Previous studies suggested that the aryl hydrocarbon receptor (AhR) contributes to mice reproduction and fertility. However, the mechanisms involved remain mostly unknown. Retrotransposon silencing by Piwi-interacting RNAs (piRNAs) is essential for germ cell maturation and, remarkably, AhR has been identified as a regulator of murine B1-SINE retrotransposons. Here, using littermate AhR+/+ and AhR−/− mice, we report that AhR regulates the general course of spermatogenesis and oogenesis by a mechanism likely to be associated with piRNA-associated proteins, piRNAs and retrotransposons. piRNA-associated proteins MVH and Miwi are upregulated in leptotene to pachytene spermatocytes with a more precocious timing in AhR−/− than in AhR+/+ testes. piRNAs and transcripts from B1-SINE, LINE-1 and IAP retrotransposons increased at these meiotic stages in AhR-null testes. Moreover, B1-SINE transcripts colocalize with MVH and Miwi in leptonema and pachynema spermatocytes. Unexpectedly, AhR−/− males have increased sperm counts, higher sperm functionality and enhanced fertility than AhR+/+ mice. In contrast, piRNA-associated proteins and B1-SINE and IAP-derived transcripts are reduced in adult AhR−/− ovaries. Accordingly, AhR-null female mice have lower numbers of follicles when compared with AhR+/+ mice. Thus, AhR deficiency differentially affects testis and ovary development possibly by a process involving piRNA-associated proteins, piRNAs and transposable elements.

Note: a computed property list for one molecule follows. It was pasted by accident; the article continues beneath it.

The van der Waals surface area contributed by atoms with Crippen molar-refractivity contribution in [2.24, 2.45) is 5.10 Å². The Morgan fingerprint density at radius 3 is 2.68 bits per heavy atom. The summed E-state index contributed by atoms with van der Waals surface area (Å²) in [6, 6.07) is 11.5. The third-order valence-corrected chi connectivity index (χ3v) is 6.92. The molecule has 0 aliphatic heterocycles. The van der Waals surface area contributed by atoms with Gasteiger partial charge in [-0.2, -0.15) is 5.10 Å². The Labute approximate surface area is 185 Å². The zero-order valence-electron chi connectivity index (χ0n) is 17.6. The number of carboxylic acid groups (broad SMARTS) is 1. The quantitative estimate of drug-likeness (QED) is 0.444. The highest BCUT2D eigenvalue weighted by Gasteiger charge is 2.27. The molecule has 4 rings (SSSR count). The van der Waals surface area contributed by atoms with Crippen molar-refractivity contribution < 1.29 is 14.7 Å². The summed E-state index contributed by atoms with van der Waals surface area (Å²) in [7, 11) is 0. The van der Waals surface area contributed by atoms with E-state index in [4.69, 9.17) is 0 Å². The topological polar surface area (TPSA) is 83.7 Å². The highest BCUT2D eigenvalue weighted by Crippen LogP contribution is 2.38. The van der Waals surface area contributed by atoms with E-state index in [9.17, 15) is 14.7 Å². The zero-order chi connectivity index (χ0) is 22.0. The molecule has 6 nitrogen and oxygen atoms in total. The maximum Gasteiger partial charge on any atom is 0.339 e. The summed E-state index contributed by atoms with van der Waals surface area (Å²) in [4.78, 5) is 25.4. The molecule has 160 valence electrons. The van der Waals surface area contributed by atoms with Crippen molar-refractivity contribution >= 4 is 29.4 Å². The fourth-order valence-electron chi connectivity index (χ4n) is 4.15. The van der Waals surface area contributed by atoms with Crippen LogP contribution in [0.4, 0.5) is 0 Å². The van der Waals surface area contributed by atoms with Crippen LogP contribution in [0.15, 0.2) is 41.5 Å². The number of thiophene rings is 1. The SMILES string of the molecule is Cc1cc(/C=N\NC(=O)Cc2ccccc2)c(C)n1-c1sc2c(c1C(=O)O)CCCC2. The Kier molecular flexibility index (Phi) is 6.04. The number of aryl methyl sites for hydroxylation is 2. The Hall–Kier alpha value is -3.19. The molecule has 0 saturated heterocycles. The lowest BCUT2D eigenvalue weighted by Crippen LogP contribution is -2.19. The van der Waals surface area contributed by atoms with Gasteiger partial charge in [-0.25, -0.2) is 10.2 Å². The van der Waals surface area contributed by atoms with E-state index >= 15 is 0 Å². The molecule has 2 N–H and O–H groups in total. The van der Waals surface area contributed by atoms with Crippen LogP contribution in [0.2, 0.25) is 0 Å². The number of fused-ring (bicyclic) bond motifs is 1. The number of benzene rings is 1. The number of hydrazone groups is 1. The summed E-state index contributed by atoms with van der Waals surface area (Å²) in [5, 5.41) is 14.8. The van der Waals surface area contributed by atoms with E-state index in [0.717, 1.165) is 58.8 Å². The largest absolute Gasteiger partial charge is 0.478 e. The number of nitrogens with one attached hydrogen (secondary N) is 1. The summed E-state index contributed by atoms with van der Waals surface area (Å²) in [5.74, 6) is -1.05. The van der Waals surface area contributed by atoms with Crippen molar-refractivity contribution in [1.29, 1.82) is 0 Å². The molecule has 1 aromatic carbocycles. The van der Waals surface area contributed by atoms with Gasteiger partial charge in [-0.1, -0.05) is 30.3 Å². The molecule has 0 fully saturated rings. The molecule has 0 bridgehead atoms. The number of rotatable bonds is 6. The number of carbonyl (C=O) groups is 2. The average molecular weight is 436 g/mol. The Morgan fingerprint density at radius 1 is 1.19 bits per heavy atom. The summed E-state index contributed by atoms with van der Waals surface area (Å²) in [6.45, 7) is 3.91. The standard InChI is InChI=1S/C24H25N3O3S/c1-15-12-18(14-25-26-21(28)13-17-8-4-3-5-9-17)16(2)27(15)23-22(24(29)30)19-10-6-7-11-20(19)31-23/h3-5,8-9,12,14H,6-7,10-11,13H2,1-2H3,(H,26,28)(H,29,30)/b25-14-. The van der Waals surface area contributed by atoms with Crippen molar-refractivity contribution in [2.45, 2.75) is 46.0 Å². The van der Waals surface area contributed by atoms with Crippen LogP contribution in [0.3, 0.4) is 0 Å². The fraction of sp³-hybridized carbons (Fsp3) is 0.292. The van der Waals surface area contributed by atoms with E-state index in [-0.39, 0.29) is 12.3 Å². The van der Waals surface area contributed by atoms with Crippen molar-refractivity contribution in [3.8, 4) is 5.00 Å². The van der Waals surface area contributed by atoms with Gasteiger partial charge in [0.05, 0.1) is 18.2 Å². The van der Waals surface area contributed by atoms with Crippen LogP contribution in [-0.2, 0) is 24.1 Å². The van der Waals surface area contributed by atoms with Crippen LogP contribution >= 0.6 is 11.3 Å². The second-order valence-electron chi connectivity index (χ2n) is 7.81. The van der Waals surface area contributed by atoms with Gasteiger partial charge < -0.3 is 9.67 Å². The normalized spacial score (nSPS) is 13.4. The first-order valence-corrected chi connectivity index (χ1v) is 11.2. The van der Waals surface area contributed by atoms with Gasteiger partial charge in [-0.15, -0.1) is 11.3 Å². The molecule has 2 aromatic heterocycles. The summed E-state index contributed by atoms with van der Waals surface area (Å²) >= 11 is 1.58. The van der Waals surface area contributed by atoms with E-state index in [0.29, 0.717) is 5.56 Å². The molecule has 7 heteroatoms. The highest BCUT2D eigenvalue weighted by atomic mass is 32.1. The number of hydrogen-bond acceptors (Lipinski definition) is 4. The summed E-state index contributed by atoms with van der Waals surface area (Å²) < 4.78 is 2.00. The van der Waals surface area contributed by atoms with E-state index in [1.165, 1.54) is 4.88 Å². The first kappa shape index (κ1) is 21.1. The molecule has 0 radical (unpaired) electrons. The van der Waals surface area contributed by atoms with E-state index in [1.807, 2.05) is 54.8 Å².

The aryl hydrocarbon/dioxin receptor (AhR) is now generally accepted to be an important regulator of cell and organ physiology, in particular with respect to the homeostasis of the liver, skin, cardiovascular and immune systems . The reproductive system is an additional AhR target organ and changes in AhR expression and/or activation may affect its function [2,3]. Male and female reproductive systems are very sensitive to the effects of environmental toxins. Thus, AhR activation by the carcinogen 2,3,7,8-tetrachlorodibenzo-p-dioxin (TCDD) seems to affect the male reproductive system in the rat with a moderate reduction in sperm counts and epididymis weight [4–6]. Gestational administration of TCDD decreases the absolute epididymal and testis weight in wild-type (AhR+/+), but not in AhR-null (AhR−/−) animals . In female mice, the AhR ligand dimethylbenz[a]anthracene (DMBA) enhances apoptotic germ cell death in primordial follicles of wild-type but not of AhR-deficient mice [8,9].